Defensive lapse sinks Nats, Zimmermann
Williams lifts Harper for not running out a ground ball
WASHINGTON -- The Nationals' defense has become a weakness. Entering Saturday's action, the team led the Major Leagues in errors with 19. The Cardinals took advantage of Washington's latest defensive lapse and Bryce Harper's absence late in the game on Saturday afternoon in a 4-3 victory over the Nats in front of sellout crowd of 41,084 at Nationals Park.
St. Louis took advantage of Washington's miscue in the second inning. With Allen Craig on first base and right-hander Jordan Zimmermann on the mound, Jhonny Peralta hit a routine ground ball to third baseman Anthony Rendon, who was going for the force play at second, but threw the ball wide of second baseman Danny Espinosa and all hands were safe.
"It's not because of a lack of effort. We are just a little unlucky, right now," outfielder Jayson Werth said about the defense. "I feel like it's going to come back around. We'll be all right."
After Kolten Wong grounded out for the second out of the inning, Tony Cruz singled to right field to score Craig and Peralta. It looked like Werth had a chance to get Peralta at the plate, but Werth caught an in-between hop and was unable to make a good throw to catcher Sandy Leon.
"I really didn't catch the ball in stride. I went to throw it and I never really had a good four-seam grip. I let it go and the ball took off," Werth said. "It was a play I could make. Again, I feel we are a little unlucky, right now."
Right-hander Lance Lynn followed with a double to right field to plate Cruz. All three runs were unearned.
Other than that inning, Zimmermann was solid. He allowed one earned run over seven innings on the mound, while fanning six. The earned run was scored in seventh inning on an RBI single by Matt Holliday.
"Zim pitched well. He got in a situation with Holliday in his last inning in which he gave up a base hit," said manager Matt Williams. "But other than that, he pitched well enough to win."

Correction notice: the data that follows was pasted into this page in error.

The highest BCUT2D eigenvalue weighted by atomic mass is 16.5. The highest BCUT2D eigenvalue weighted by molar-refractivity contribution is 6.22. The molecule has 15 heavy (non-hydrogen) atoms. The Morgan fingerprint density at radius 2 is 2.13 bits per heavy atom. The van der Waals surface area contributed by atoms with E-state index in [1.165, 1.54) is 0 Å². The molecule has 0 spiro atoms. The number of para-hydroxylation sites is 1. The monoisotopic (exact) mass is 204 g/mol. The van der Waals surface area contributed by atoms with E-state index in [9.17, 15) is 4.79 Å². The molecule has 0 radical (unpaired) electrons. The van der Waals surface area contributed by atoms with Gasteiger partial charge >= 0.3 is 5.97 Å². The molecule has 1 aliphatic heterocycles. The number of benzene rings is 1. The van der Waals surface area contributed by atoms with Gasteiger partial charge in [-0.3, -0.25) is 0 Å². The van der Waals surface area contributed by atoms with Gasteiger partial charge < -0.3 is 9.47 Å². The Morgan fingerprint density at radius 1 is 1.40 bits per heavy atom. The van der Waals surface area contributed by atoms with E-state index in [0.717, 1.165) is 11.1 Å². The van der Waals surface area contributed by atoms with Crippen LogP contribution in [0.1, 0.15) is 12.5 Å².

Lynn was just as good, allowing one run over 5 2/3 innings. He also allowed five hits in the contest and struck out five. The run scored in the fifth inning, when Espinosa hit a solo home run over the right-center-field fence.
"My stuff was better today than it's been all year, and that's the disappointing thing in the way the game finished for me today," said Lynn. "That's the best stuff I've had all year."
What made the game even worse for the Nationals was that Harper was removed from the game after six innings because he didn't hustle to first base on a groundout to Lynn. The move would prove costly in the ninth inning.
The Nationals added a run in the eighth, when Rendon doubled off Carlos Martinez to send Adam LaRoche home. They also threatened again in the ninth. The Nationals had runners on second and third with one out, when Frandsen grounded out to third baseman Matt Carpenter, but Zach Walters scored on the play to make it a one-run game. After that, Werth struck out to end the game, as Washington's comeback attempt fell short.
"It was the inability to run 90 feet -- lack of hustle," said Williams about why Harper was lifted. "He had to come out of the game. We made an agreement, his teammates made an agreement: When we play the game ... we hustle at all times. We play the game with intensity, with willingness to win.
"Regardless of the situation, regardless of what's happening to you personally, we have to play the game a certain way to give us the best chance to win. ... For the sake of the organization, he needs to play with aggression in the way he plays."
Asked how he was feeling after the game, Williams said, "We made a couple of minor mistakes today that cost us, but we were in the game. We had Jayson at the plate, the tying run on third, we'll take that every day against one of the best closers in the game. So, we'll take that every day. There are positives and negatives to it. We're in it again, and that's a good sign."